The next day walk to the nearby second most famous art museum in Paris, the Musée d'Orsay.  Please don't try to visit the Louvre and the d'Orsay in the same day.  They both deserve more time, and you'll walk yourself ragged trying to do both.  While the Musée d'Orsay has gained a reputation as one of the top art museums in the world, it's really not that old.  Once the main train station in Paris, it was only converted into a museum in the 1980's.  Inside this opulent building that reminds you of times long past, you'll see many works of art that once were housed in the Louvre.  The d'Orsay's focus is on works of art from the 19th Century, primarily the Impressionist works of artists like Monet, Degas, Manet, Matisse, Pissaro, Renoir, Sisley, and Van Gogh.  There's even the unique portrait of Claude Monet painted by fellow Impressionist master Pierre-August Renoir.  This museum uses the immense space to house some of the largest paintings I've ever seen in my life.  There are some paintings that are more than 15 feet tall and 25 feet wide.  One, called The Romans in their Decadence, looks like it's the size of a modern day billboard.  If you're look at this painting, turn around and go to the opposite side gallery.  There you'll find one of the most haunting paintings I've ever seen, and one that's now one of my favorites ever.  Le Reve, painted in 1888 by Eduoard Detaille, tells of both the glory and horrors of war in one scene.  You see a French campsite, where young soldiers are sleeping the night before a battle dreaming of glory.  Above them you see the ghosts of previous French wars marching off into the sky.  This patriotic piece was intended to show the honor that comes from fighting for one's country.  I will say that those going to the d'Orsay with a family should probably make sure their children are old enough to see nudity.  While there is plenty of nudity at the Louvre, the style is more of a romanticized version of nudity with historic settings or godlike figures.  The d'Orsay, on the other hand, has a vast collection of 19th Century painters who were painting nudity for the edginess of the content.  For example, there's Manet's painting Olympia, which is simply a painting of a prostitute staring back at you while she lounges nude on a bed.  When you're tired of walking, go upstairs and dine in their in-house restaurant.  The food was reasonably priced, and you get to be surrounded by wonderful works of art.  Both the Louvre and d'Orsay have free nights that anyone can take advantage of, but be prepared to be in very large crowds at these free nights.  It's definitely an idea for a romantic free date.  Also, keep in mind that on these free nights not every wing is open, but for the price you can't complain.

While Paris is home to some of the defining locations of French patriotism and nationalism, there are also some lesser known places that connect directly to American history.  In 1783, the Americans and British signed the Treaty of Paris which won freedom for the United States.  There's the famous Palace of Versailles, where the treaty that ended World War I was signed.  One of the truly lesser known sites in Paris takes us back to the Revolutionary War, and takes us out of the tourist center of Paris, and into the surrounding neighborhood of the 12th Arrondissement.  Getting there from the heart of the city will take you about 45 minutes by train, but it's worth it for any patriotic American.  Getting off the train, you're looking for a place called Picpus Cemetery.  Well hidden over the last two centuries by modern development, you have to search high and low, but eventually you'll find the largest private cemetery in all of Paris.  Sitting inside of the walls of the cemetery is the small Notre-Dame-de-la-Paix chapel.  Once inside the walls, walk to the far back corner and you'll find the grave of the magnificently named Marie-Joseph Paul Yves Roch Gilbert du Mortier, but you may know him better as the Marquis de Lafayette.  For those of you who don't remember your Revolutionary War history, or haven't seen some made up history in Hamilton, the Marquis de Lafayette was the French noble who, at the age of 19, decided to sail to America to support the colonists in their rebellion against the French.  So overwhelmed by the cause of liberty, he spent the next five years in the United States, and was even a major factor in the final victory at Yorktown over Cornwallis.  Lafayette is well remembered for his bravery and his connection to the American hero George Washington.  Lafayette had lost his father as a small child, and now this orphaned young man became a favorite of the childless Washington, who looked for a son of his own to lead.  After the war, Lafayette returned to Paris, and was there during the French Revolution that followed, which brings us to our next reason to visit Picpus Cemetery.  While the American Revolution led to the most stable government in the world today, the French Revolution descended into a chaotic period known as the Reign of Terror.  During this reign, a villainous group under a man named Robespierre began a series of public executions that would scare the French nation for several years.  During these beheadings, the French needed something to do with the large number of bodies they were creating.  Many of the relatives of the executed were afraid to claim their loved one's body for fear of being associated with them and losing their own head.  At Picpus, mass graves were dug and more than 1300 bodies were thrown in.  These were not just political enemies executed, but also nuns, priests, and more than 500 commoners.  The walls of the small chapel inside the cemetery list the names of the executed.  After the executions stopped, and after Napoleon seized control of the French nation, they decided that anyone related to one of the victims could also be buried at Picpus with their loved ones.  While Lafayette's family had not been executed (his mother abandoned him to his grandmother after her husband's death), his wife's mother had been one of the many victims to die at the guillotine.  Buried beside his wife Adrienne, and under soil that was brought in from Bunker Hill, sits a grave that tells of his devotion to the American cause, and one that's always lying beneath an American flag.  All around are plaques from American groups that thank the Marquis for his courage.  I know this was a long description, but I hope you understand how special this place is for both the French and Americans.  Very few people can be viewed as a hero in multiple countries, but thankfully the Marquis de Lafayette was a hero for us.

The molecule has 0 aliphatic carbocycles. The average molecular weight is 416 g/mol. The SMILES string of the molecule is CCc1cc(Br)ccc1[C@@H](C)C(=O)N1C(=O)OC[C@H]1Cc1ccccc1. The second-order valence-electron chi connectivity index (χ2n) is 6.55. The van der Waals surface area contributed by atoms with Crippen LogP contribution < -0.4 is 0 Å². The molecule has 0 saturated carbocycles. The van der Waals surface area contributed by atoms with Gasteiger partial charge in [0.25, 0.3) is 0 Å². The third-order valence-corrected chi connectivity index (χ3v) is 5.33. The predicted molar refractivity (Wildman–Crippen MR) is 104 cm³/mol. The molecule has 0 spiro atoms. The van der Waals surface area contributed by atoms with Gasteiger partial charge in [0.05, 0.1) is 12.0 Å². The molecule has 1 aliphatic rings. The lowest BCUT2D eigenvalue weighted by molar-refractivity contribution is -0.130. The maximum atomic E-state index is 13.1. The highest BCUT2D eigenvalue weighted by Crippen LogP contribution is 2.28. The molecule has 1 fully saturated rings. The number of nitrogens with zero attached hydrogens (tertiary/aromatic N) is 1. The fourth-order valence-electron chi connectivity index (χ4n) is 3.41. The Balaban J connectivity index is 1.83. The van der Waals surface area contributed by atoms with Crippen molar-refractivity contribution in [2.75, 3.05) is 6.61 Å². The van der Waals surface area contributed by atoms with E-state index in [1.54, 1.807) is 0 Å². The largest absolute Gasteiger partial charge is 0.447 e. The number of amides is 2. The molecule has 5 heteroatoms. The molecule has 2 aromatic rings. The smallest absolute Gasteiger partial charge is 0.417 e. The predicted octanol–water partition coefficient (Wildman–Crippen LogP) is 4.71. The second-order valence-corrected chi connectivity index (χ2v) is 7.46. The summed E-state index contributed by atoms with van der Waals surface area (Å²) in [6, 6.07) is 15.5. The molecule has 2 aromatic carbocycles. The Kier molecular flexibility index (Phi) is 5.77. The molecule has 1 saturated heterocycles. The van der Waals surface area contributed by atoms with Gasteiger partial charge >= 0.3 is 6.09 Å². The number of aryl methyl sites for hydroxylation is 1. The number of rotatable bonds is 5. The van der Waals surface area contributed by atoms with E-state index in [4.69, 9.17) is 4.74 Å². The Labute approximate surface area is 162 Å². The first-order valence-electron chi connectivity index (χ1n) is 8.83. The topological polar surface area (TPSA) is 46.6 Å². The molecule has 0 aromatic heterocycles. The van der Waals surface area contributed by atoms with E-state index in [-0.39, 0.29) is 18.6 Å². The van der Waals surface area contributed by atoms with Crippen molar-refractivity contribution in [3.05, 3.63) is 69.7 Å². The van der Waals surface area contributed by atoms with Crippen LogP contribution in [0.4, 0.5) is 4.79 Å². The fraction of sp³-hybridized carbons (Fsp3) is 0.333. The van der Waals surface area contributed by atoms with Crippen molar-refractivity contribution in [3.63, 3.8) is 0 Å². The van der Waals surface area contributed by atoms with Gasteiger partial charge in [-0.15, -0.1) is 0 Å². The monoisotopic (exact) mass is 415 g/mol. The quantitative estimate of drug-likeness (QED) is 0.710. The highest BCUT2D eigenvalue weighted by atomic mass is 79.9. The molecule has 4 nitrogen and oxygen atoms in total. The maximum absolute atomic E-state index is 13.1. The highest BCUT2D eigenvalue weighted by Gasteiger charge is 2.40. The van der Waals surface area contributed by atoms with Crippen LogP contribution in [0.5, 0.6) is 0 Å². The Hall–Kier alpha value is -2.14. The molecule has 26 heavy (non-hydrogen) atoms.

There are so many other places you can visit in Paris.  Everyone should take some time away from the tourist sites to visit Suresnes American Cemetery, which is the last resting place of over 1,500 hundred American soldiers and nurses who died during World War I and II.  Besides being a moving tribute to the bravery of American soldiers, it's also arguably the best view of Paris I've ever seen.  From one hilltop you can see all of the landmarks of Paris spread out below you.  When you're walking to the d'Orsay, find an old American friend who's watching over you.  Sitting on the banks of the Seine is a statue of Thomas Jefferson, who's ideas on liberty were an inspiration to many French revolutionaries.  When we visited in March, 2020, sadly they were still working on stabilizing Notre Dame Cathedral from the devastating fire of the year before.  While they are working hard to rebuild it, it may be more than a decade before visitors walk through those doors again.  No matter where you go in Paris, you're bound to find something wonderful to enjoy.  There's food on every corner, just as many shops, and history enough for a lifetime. Just take your time, and enjoy one of the most influential cities in all of the world.